How to see a Ballet ft. the Royal Swedish Opera, Stockholm
I would like to begin with a thankful note to Maja, Leo, Benjamin, and Thomas. All who work at the Opera as staff and who made me feel literally like a royal!
Performances like an Opera show or ballet show are meant to lure you into a world of stories, characters, eras, and regions. If it’s not an out-of-body experience, then I don’t know what it is. To see, believe, and feel a ballet, one must start preparing a week in advance. It all starts with the ticket and a little coordination back and forth in my case. Because as a wheelchair user, you want accessible seats but you also want good seats. So begins a few phone calls and emails and you get your ticket in advance. Then comes the wardrobe. In cases like mine you not just pick your outfit but also a character of your own. Because why shall we only see a story when we can be a part of it?
To create formal wear and pick inspiration from the night, I chose to wear my black skirt from Rung Ja and matched it with a plain black top and a brown jacket. I also put a gold band on my head as I decided on my character. I am going to be the mysterious girl in the wheelchair. I was joined by my Plus one and my forever companion, Aloha Salad. And then we headed to see Don Quixote, a classical ballet performance. But a title I still can’t pronounce. It was a performance about Don as the main character and his dream of living like a knight. He journeys to fulfill his dream and fight evil and eventually ends up helping two lovers who needed some help to be united.
Before you enter the beautiful hall, you must finish your salad and then head to hand over your jacket to the guy who will also take SEK 30 and promise to guard your jacket with his life. Now it’s time to head to the foyer and grab a glass of nonalcoholic champagne while you can listen to the briefing and stand among some aristocrats.
Then the curtain is lifted and live music diffused through the air while you see performers do what they do best. But to see a ballet, you can’t just watch. You have to feel. Feel every dancer´s gesture, movement, soft landing, and then rising. You need to feel your knees and feet up in the air with them. Every movement has a message and meaning and it’s your duty to catch it before the critics. You have to be transported into their world but before we could cross the bridge, the performance was cut short due to a foot injury of the performer who played Kitri.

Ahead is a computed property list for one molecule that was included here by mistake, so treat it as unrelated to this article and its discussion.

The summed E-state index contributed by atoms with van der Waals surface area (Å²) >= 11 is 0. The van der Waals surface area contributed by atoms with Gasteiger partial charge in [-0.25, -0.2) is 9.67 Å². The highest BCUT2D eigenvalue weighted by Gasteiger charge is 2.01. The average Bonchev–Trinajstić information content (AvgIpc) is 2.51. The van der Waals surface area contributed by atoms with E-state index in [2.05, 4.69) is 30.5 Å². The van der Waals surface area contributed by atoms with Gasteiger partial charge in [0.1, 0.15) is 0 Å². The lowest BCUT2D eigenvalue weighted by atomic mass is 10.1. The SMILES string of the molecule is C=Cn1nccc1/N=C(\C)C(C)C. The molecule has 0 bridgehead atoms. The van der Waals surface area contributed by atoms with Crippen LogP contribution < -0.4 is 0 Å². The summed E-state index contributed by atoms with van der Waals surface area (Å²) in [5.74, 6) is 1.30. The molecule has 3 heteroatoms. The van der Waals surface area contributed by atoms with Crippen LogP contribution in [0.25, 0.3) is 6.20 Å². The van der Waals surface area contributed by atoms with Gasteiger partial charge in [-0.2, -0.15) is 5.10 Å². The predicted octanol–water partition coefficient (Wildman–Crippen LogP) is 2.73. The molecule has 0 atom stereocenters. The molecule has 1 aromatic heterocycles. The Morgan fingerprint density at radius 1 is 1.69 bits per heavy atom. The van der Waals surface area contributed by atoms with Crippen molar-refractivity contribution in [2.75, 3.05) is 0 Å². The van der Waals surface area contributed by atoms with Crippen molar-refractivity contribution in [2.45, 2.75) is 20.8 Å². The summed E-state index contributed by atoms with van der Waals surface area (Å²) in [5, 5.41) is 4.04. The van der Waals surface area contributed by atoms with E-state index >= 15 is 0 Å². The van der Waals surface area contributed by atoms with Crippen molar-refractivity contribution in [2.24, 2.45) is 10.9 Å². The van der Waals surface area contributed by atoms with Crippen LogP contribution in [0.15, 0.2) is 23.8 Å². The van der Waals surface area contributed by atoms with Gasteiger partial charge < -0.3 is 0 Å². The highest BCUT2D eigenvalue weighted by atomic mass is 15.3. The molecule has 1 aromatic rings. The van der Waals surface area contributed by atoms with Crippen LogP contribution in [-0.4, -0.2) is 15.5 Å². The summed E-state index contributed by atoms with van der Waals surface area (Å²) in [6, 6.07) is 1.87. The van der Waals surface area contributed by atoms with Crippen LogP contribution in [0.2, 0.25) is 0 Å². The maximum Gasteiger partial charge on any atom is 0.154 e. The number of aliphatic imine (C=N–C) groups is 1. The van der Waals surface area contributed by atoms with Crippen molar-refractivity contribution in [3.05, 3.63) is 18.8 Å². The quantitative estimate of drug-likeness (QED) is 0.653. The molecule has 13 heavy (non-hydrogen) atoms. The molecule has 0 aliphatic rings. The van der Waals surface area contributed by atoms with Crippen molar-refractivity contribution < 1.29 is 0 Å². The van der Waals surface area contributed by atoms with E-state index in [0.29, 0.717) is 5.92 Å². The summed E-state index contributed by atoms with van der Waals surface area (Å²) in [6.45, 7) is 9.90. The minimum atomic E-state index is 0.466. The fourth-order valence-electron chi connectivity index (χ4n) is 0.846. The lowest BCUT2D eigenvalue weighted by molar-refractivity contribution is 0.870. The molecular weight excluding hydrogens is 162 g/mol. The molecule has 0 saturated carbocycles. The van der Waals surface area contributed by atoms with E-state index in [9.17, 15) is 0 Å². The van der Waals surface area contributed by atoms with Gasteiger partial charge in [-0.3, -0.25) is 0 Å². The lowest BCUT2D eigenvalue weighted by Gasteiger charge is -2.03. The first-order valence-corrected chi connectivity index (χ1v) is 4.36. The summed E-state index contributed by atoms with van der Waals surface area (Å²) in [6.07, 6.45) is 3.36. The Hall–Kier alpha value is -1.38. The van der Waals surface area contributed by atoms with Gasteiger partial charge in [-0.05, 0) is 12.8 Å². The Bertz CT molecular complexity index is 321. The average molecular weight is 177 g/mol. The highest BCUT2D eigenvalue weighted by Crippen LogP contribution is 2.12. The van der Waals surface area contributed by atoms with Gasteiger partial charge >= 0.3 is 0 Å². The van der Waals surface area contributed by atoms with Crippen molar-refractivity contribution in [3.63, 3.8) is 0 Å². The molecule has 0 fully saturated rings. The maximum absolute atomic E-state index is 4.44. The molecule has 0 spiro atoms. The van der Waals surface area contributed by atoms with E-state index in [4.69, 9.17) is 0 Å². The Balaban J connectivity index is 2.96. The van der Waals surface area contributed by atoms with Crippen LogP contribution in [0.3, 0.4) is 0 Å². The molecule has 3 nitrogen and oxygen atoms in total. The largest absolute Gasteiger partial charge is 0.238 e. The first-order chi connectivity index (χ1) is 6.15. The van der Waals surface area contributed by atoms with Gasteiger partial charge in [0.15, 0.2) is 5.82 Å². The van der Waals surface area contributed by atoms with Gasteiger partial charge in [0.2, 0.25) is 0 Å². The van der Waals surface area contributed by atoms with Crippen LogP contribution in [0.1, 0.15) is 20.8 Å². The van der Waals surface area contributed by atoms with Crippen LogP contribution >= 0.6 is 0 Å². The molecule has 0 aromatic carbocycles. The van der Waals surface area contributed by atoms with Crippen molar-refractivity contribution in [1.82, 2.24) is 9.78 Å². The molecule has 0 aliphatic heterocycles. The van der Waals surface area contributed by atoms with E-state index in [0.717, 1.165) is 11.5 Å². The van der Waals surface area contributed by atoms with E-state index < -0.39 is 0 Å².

But a canceled event should never discourage you one bit. Just head to the box office and request the next day´s tickets and reimbursement for that day before heading to hit the streets of Stockholm while staying in your character. I also sneaked in a request of getting compensation for that day to which Maja said that she will do what she can. If you can, you must meet cast members or the director. I got a chance to speak with Kentaro Mitsumori who was playing Basilio for the day. I just had to stop and tell him about his amazing performance and chemistry with Kitri.
The next day was even more eventful. We missed the first part of the show. But to my delight, Maja had arranged a refreshment table for me and my plus one. We were escorted to our seats where we continued to see the remaining show. On each day all staff members paid special attention to my needs as a person with a disability.
The most important part is the entry and exit from a ballet. But this applies to you too. With every curtain lift, you make a pact to let the stage take control of you, and with the curtain call, you promise to let it all sink deeper into your mind and awaken your own stories that you must tell. Because somewhere a stage similar to the one you will see awaits your story to be told. Even though the world of theatre, Opera, and the stage, in general, is a world of illusion. But one can let go for three hours to fully immerse in a story. You must almost feel as if you belong to this world. The stage must pull you as it pulled me. You must never walk out of ballet the same as you walked in.
LinkedIn: Tanzila Khan